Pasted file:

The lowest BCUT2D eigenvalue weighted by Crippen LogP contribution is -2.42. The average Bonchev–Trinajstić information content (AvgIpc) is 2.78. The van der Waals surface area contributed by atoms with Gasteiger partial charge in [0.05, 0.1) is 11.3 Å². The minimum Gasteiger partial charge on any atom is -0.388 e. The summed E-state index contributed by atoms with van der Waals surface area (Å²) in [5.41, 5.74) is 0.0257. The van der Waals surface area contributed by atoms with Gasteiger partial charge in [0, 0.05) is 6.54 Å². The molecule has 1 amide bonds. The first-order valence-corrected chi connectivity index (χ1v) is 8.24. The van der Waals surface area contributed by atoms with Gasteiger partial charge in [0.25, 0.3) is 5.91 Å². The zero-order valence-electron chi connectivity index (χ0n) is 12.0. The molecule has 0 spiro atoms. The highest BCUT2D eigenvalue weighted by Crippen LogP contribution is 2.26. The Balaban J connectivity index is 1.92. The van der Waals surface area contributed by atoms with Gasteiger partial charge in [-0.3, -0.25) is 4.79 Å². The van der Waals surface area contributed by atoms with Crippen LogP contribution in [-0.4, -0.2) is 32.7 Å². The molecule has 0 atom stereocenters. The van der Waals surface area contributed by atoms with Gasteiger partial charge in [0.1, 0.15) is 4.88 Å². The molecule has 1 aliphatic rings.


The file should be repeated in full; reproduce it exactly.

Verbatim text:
The lowest BCUT2D eigenvalue weighted by Crippen LogP contribution is -2.42. The average Bonchev–Trinajstić information content (AvgIpc) is 2.78. The van der Waals surface area contributed by atoms with Gasteiger partial charge in [0.05, 0.1) is 11.3 Å². The minimum Gasteiger partial charge on any atom is -0.388 e. The summed E-state index contributed by atoms with van der Waals surface area (Å²) in [5.41, 5.74) is 0.0257. The van der Waals surface area contributed by atoms with Gasteiger partial charge in [0, 0.05) is 6.54 Å². The molecule has 1 amide bonds. The first-order valence-corrected chi connectivity index (χ1v) is 8.24. The van der Waals surface area contributed by atoms with Gasteiger partial charge in [0.25, 0.3) is 5.91 Å². The zero-order valence-electron chi connectivity index (χ0n) is 12.0. The molecule has 0 spiro atoms. The highest BCUT2D eigenvalue weighted by Crippen LogP contribution is 2.26. The Balaban J connectivity index is 1.92. The van der Waals surface area contributed by atoms with Gasteiger partial charge in [-0.3, -0.25) is 4.79 Å². The van der Waals surface area contributed by atoms with Crippen LogP contribution in [-0.4, -0.2) is 32.7 Å². The molecule has 0 atom stereocenters. The van der Waals surface area contributed by atoms with Gasteiger partial charge in [0.1, 0.15) is 4.88 Å². The molecule has 1 aliphatic rings.